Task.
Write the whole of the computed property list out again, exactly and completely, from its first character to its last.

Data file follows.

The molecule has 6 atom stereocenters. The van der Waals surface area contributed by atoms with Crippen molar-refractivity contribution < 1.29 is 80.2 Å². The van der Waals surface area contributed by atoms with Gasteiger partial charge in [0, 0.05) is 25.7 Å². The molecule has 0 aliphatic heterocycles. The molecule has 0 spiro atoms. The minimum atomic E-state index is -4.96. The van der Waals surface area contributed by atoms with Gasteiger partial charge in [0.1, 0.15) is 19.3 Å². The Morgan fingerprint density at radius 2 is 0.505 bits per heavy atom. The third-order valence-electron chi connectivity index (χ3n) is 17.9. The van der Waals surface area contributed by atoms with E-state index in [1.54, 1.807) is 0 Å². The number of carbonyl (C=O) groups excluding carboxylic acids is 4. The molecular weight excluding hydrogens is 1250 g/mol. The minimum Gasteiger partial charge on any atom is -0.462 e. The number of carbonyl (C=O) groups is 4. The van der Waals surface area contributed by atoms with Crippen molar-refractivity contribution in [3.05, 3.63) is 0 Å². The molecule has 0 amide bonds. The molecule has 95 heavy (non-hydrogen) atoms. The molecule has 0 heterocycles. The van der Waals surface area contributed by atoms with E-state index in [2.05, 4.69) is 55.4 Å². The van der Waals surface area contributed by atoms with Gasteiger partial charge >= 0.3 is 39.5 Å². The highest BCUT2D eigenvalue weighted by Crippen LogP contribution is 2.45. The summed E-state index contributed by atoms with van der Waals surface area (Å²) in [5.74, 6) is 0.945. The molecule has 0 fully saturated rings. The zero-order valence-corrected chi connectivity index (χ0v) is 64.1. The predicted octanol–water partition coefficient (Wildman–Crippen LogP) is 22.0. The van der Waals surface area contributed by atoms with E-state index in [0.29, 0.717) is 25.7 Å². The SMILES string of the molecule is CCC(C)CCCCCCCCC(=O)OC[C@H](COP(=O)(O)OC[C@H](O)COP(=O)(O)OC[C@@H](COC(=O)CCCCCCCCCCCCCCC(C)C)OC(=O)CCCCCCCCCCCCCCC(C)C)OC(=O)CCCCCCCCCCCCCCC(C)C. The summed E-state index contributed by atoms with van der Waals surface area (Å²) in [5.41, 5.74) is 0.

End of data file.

The molecule has 6 atom stereocenters. The van der Waals surface area contributed by atoms with Crippen molar-refractivity contribution < 1.29 is 80.2 Å². The van der Waals surface area contributed by atoms with Gasteiger partial charge in [0, 0.05) is 25.7 Å². The molecule has 0 aliphatic heterocycles. The molecule has 0 spiro atoms. The minimum atomic E-state index is -4.96. The van der Waals surface area contributed by atoms with Gasteiger partial charge in [0.1, 0.15) is 19.3 Å². The Morgan fingerprint density at radius 2 is 0.505 bits per heavy atom. The third-order valence-electron chi connectivity index (χ3n) is 17.9. The van der Waals surface area contributed by atoms with E-state index in [1.54, 1.807) is 0 Å². The number of carbonyl (C=O) groups excluding carboxylic acids is 4. The molecular weight excluding hydrogens is 1250 g/mol. The minimum Gasteiger partial charge on any atom is -0.462 e. The number of carbonyl (C=O) groups is 4. The van der Waals surface area contributed by atoms with Crippen molar-refractivity contribution in [3.05, 3.63) is 0 Å². The molecule has 0 amide bonds. The molecule has 95 heavy (non-hydrogen) atoms. The molecule has 0 heterocycles. The van der Waals surface area contributed by atoms with E-state index in [2.05, 4.69) is 55.4 Å². The van der Waals surface area contributed by atoms with Gasteiger partial charge >= 0.3 is 39.5 Å². The highest BCUT2D eigenvalue weighted by Crippen LogP contribution is 2.45. The summed E-state index contributed by atoms with van der Waals surface area (Å²) in [5.74, 6) is 0.945. The molecule has 0 fully saturated rings. The zero-order valence-corrected chi connectivity index (χ0v) is 64.1. The predicted octanol–water partition coefficient (Wildman–Crippen LogP) is 22.0. The van der Waals surface area contributed by atoms with E-state index in [0.29, 0.717) is 25.7 Å². The SMILES string of the molecule is CCC(C)CCCCCCCCC(=O)OC[C@H](COP(=O)(O)OC[C@H](O)COP(=O)(O)OC[C@@H](COC(=O)CCCCCCCCCCCCCCC(C)C)OC(=O)CCCCCCCCCCCCCCC(C)C)OC(=O)CCCCCCCCCCCCCCC(C)C. The summed E-state index contributed by atoms with van der Waals surface area (Å²) in [5.41, 5.74) is 0.